We must remember that AA’s Steps are suggestions only. A belief in them as they stand is not at all a requirement for membership among us. This liberty has made AA available to thousands who never would have tried at all, had we insisted on the Twelve Steps just as written.
– Alcoholics Anonymous Comes of Age by Bill Wilson pp 81, 1957

Step One: “We admitted we were powerless over alcohol—that our lives had become unmanageable.”

Step Two: “Came to believe that a Power greater than ourselves could restore us to sanity.”

Step Three: “Made a decision to turn our will and our lives over to the care of God as we understood Him.”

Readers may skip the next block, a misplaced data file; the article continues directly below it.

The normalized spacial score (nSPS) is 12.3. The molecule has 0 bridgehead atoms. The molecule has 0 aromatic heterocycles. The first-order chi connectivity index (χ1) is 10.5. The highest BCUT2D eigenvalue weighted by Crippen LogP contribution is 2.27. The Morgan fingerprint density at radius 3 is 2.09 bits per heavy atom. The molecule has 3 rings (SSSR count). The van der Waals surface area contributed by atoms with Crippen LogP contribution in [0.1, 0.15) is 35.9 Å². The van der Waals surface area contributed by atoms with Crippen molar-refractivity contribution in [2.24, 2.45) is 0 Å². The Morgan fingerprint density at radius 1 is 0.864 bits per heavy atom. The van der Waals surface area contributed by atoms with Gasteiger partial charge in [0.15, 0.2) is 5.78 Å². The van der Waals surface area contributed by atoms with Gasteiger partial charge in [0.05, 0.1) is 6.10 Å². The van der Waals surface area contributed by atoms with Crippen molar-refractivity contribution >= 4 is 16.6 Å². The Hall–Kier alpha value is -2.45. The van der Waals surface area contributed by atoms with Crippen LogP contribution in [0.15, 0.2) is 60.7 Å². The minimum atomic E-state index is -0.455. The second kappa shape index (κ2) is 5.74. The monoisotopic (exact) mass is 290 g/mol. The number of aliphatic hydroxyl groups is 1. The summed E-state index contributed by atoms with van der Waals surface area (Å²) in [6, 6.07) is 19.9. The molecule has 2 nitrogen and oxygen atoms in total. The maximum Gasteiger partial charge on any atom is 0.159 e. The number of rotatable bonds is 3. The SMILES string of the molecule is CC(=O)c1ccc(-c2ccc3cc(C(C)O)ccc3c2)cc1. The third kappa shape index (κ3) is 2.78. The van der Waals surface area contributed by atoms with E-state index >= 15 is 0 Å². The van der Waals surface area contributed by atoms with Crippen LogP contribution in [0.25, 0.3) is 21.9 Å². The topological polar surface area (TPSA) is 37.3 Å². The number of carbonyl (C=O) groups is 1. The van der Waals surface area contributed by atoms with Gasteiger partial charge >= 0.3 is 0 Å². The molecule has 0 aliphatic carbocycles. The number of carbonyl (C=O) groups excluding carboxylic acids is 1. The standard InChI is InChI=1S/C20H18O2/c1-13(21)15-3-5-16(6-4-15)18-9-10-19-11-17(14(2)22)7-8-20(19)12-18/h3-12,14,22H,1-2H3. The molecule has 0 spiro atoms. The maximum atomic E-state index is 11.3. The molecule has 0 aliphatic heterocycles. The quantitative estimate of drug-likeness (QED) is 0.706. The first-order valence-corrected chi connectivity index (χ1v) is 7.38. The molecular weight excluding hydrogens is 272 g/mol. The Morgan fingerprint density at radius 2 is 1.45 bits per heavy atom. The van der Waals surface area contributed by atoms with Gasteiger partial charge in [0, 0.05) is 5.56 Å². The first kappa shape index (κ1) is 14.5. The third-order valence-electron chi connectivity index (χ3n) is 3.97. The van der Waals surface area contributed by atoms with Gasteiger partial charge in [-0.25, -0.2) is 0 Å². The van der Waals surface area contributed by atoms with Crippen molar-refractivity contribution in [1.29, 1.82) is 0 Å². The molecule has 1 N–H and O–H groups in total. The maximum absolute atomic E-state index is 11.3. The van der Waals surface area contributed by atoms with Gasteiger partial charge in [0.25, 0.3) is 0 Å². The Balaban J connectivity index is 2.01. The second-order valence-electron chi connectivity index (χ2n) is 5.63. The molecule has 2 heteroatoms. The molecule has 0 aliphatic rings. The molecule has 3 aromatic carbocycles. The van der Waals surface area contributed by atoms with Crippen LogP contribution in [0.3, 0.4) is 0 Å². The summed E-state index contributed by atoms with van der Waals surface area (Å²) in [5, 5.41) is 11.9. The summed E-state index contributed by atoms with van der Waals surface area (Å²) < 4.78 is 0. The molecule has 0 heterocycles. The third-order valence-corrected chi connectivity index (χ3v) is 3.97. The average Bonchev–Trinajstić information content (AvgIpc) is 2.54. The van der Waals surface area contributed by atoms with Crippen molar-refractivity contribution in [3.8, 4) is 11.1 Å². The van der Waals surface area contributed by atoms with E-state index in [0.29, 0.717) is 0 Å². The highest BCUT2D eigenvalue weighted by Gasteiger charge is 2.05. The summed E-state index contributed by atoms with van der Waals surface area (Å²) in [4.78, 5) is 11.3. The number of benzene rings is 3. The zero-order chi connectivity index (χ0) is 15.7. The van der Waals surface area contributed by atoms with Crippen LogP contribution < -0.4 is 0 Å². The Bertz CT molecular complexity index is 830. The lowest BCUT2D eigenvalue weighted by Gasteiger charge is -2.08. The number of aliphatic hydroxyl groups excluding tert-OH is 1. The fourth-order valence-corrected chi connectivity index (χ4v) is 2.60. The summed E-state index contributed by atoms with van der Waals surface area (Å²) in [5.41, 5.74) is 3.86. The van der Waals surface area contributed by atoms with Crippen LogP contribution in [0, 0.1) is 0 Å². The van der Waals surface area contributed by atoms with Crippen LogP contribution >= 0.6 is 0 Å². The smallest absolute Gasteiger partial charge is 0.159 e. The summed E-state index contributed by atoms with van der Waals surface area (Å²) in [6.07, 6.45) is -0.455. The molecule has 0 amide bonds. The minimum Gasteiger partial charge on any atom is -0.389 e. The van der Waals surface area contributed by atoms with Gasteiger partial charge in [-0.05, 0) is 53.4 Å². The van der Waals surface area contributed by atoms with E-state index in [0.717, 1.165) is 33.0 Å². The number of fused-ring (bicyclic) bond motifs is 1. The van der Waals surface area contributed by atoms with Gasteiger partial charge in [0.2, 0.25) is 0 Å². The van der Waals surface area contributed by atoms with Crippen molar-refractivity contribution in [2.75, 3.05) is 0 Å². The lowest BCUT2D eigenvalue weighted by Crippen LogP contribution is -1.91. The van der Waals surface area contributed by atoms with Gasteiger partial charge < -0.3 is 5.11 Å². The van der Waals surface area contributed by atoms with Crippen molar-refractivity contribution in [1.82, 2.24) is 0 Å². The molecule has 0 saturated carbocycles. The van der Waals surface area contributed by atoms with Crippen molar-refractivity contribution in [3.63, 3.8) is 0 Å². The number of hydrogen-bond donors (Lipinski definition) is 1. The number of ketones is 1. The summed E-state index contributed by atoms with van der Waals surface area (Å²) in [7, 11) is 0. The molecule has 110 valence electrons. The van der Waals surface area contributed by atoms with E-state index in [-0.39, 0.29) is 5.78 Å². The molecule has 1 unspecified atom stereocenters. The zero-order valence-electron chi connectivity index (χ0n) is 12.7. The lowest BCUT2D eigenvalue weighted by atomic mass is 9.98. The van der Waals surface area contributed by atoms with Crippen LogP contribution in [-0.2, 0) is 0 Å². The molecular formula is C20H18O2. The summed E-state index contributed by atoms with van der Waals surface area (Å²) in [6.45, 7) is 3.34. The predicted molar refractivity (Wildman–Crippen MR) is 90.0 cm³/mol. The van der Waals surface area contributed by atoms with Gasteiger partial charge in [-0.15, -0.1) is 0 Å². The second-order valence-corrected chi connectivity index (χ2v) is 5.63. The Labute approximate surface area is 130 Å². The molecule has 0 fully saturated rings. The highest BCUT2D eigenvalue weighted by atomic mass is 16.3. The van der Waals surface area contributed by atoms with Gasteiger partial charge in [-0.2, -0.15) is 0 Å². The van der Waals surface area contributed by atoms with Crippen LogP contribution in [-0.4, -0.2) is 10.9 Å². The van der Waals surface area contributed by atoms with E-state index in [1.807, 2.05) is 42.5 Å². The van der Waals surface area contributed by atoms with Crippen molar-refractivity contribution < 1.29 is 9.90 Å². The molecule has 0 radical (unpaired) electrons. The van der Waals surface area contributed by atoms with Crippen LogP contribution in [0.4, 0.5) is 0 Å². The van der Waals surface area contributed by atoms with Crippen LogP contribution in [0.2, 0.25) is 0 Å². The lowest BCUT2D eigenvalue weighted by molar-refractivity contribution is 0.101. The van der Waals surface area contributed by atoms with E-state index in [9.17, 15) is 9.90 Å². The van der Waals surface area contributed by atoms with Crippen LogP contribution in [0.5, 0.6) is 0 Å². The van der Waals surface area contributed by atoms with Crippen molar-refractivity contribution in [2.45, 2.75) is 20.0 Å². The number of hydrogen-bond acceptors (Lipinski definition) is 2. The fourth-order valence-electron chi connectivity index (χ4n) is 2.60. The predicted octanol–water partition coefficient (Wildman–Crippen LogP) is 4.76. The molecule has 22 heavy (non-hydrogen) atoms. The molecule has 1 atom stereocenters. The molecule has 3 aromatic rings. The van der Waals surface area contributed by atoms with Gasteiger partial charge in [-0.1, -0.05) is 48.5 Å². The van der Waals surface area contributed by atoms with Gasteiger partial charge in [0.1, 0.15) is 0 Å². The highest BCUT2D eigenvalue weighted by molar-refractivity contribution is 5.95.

Step Four: “Made a searching and fearless moral inventory of ourselves.”

Step Five: “Admitted to God, to ourselves, and to another human being the exact nature of our wrongs.”

Step Six: “Were entirely ready to have God remove all these defects of character.”

Step Seven: “Humbly asked Him to remove our shortcomings.”

Step Eight: “Made a list of all persons we had harmed, and became willing to make amends to them all.”

Step Nine: “Made direct amends to such people wherever possible, except when to do so would injure them or others.”

Step Ten: “Continued to take personal inventory and when we were wrong promptly admitted it.”

Step Eleven: “Sought through prayer and meditation to improve our conscious contact with God as we understood Him, praying only for knowledge of His will for us and the power to carry that out.”

Step Twelve: “Having had a spiritual awakening as the result of these steps, we tried to carry this message to alcoholics, and to practice these principles in all our affairs.”

From pages 59-60 of the Alcoholics Anonymous Big Book